At long last, Uncle Sam has got a sovereign wealth fund, or SWF, to call his own. And guess what? Treasury secretary Henry Paulson’s new fund is better than anything yet cooked up by the governments of Kuwait, China, Singapore, Abu Dhabi or others that have sprinkled their taxpayers’ surplus cash around the world the past few years.
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That’s not to say Paulson’s plan to help take on the crummier assets of US financial companies in exchange for ownership claims will mint taxpayers a big dividend cheque. In fact, there’s a good chance they will lose money. But, hey, show us an SWF that’s made money for its people. With one or two exceptions, the investments made by these quasi-government funds over the past year are under water.
Yet the Paulson SWF has several unique advantages over, say, the China Investment Corp., Kuwait Investment Authority or the Government of Singapore Investment Corp. These are the funds that, earlier in the credit crunch, swooped in and invested the likes of Merrill Lynch, Citigroup Inc., Blackstone Group, the London Stock Exchange and Barclays Plc.
Their arrival created hysteria in Washington and on Main Street. Politicians worried they would have undue influence over the flow of capital. The International Monetary Fund even went so far as to draft a code of conduct, a little blue book telling the emirs and mandarins running SWFs how to play nice. In response, the funds made it clear that they wouldn’t seek board seats and they would under no circumstances seek control. This was even when the size of their investments amounted to more than a 10th of their target’s outstanding stock — far more than activists such as Carl Icahn usually invest, despite winding up with lots of board seats and sway over the companies they pursue. Where did all of this get SWFs? Well, so far it’s brought them big losses.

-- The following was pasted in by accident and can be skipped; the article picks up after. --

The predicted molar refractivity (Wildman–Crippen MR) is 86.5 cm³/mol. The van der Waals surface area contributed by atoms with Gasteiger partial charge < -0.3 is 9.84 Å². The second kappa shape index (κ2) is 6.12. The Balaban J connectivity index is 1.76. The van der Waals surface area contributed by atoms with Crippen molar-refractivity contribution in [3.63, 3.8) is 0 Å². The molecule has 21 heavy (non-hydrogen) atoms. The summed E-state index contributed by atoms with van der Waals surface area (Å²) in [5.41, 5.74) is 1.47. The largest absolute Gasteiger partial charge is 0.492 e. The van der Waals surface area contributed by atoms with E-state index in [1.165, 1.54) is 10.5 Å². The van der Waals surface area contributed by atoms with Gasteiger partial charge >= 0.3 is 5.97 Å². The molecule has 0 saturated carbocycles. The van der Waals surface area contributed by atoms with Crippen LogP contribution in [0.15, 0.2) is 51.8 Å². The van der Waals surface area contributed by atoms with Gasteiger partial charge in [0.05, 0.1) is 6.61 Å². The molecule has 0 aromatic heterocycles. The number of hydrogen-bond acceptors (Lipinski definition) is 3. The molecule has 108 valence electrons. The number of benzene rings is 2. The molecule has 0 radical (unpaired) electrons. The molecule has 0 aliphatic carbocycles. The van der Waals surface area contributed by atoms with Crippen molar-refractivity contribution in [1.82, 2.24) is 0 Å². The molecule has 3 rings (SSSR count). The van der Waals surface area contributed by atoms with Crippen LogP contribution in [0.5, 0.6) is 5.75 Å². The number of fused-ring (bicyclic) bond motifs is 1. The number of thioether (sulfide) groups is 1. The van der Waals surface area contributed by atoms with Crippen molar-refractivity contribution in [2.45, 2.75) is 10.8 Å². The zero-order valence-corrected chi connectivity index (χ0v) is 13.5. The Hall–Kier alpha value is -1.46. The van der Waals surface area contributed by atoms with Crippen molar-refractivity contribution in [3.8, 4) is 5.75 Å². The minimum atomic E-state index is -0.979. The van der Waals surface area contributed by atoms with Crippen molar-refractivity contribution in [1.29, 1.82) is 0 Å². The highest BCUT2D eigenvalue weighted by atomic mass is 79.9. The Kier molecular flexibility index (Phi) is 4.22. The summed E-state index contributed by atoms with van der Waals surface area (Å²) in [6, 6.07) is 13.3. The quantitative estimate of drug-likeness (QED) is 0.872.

So, why will it be different this time for Uncle Sam’s SWF? Well, the details of the US version have yet to be hammered out. But, let’s use the bailout of insurer American International Group Inc., or AIG, as a guide. The Federal Reserve lent the insurer $85 billion (Rs3.9 trillion) so that it could right itself, sell off its pieces and unwind all of its fancy derivatives contracts. In return, the Fed—which is financed by the treasury — gets a claim on the company’s assets. That’s a euphemistic way of saying it gets to take control, without calling it a nationalization of the biggest US insurer. But if anyone had any doubt about who calls the shots, the Fed got to oust AIG’s management team and put its own men in charge. The government also did that at Fannie Mae and Freddie Mac, where US taxpayers have taken on mortgage exposures worth some $5 trillion. Unlike most SWFs, the US government gets not only to meddle in the affairs of its investee companies, it gains control and nominates its executives.
Here’s the other thing — timing. The US government is getting companies such as Fannie, Freddie and AIG at their very cheapest valuations. Sure, it’s taking on lots of their liabilities. But it’s paying nothing for the equity. It’s functioning more like a vulture fund, swooping in on distressed companies a step away from bankruptcy and taking control by snaffling up their debt. Moreover, Uncle Sam’s SWF finances itself incredibly cheaply. It sells tens of billions in treasury bonds at ultra-cheap interest rates—the 10-year bond only pays investors 3.7%. The lion’s share of these treasury bonds is bought by foreign governments and central banks.
Finally, all of this money goes to supporting US companies, with thousands of American employees, and their assets — thus far mainly their mortgages. It’s not like the government of Kuwait is sending its taxpayers’ surplus cash to help keep New York- and London-based investment bankers in Hermes ties and make their Maserati Quattroporte payments.